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Rolling Review Wrap-Up: Server Virtualization

Five offerings show technology is ready for prime time whatever your OS or price point.

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Virtualization has emerged from the obscurity of the test lab and development workstation to mainstream production and beyond. The benefits are real, and some companies already are testing the next tier of virtualization performance. If you're like many IT shops--particularly, IT shops in smaller companies--you probably feel behind the times when it comes to adopting data center virtualization.

The real news is, you're not. A recent InformationWeek survey of 348 business technology pros showed that roughly 47% of organizations with fewer than 1,000 employees had not yet virtualized. Roughly 23% of these facilities were planning deployments. Furthermore, interviews with IT managers from smaller shops show anecdotally that small and midsize businesses are just starting on the physical-to-virtual conversion path.

Like their larger-business counterparts, smaller IT shops are wary of placing multiple critical systems on one host, and with good reason. Consolidating a number of legacy servers onto a single Microsoft Hyper-V or VMware ESXi host may make short-term financial sense, but it also introduces single-system points of failure for all guests residing on that host. Concerns about deployment, management, capacity planning, and production outages haven't been left behind with the 20th century.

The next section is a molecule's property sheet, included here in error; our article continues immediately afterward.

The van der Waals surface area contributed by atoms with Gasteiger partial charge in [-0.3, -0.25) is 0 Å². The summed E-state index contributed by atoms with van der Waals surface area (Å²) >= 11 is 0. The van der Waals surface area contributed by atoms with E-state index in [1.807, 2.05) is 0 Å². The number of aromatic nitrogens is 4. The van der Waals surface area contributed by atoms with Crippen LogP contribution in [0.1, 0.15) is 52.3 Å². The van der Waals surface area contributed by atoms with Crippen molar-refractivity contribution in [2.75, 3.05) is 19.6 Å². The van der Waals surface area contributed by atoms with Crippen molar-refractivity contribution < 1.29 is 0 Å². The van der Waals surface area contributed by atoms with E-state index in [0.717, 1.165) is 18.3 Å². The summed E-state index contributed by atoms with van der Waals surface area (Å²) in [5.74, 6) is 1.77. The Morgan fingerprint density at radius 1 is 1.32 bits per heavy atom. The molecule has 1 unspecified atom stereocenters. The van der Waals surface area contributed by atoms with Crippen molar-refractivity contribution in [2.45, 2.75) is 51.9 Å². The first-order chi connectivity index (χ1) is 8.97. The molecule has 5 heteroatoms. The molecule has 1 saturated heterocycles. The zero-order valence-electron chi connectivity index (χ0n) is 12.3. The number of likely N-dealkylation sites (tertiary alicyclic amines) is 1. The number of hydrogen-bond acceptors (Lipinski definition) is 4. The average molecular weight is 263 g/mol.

Good planning can mitigate concerns about putting all eggs in one virtualized basket. An appropriately sized, robust, centralized storage system; three or more host servers; and a bit of redundant networking often yield a more resilient environment than many smaller shops have. When existing servers and gear can be repurposed to VM host platforms, the cost/benefit numbers look even better. Add an inexpensive--or free--hypervisor, live migration, and basic management tools, and the business case begins to write itself. Tasks that are arduous in the physical world become routine in virtualized space; capacity planning, patch management, high availability, and disaster recovery are much simpler to master once servers make the physical-to-virtual move.

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Armed with the belief that virtualization technology is both ready for prime time and appropriately complex for nonexpert deployment, we tested major and minor players in the hypervisor arena. For this Rolling Review, we set up our test bed as if we were a small IT shop looking to consolidate workflow and migrate from older physical servers to the virtual world. We assumed that administrators would be familiar with Windows server management and generally comfortable with basic Linux administration. We also brought in IT admins with limited virtualization experience to get a fresh perspective on the platforms tested.

We were pleasantly surprised every step of the way. In tests, virtual machine performance occasionally exceeded the premigration results of older physical servers. With planning, we could consolidate dozens of low-utilization VMs across our four older boxes. And once the cluster of virtualization hosts and centralized storage was up and running, we found the day-to-day care and feeding of virtualized servers was much less of a hassle than the drudgery of riding herd on traditional physical servers.

Real-World Analyist Assessment: Virtualization
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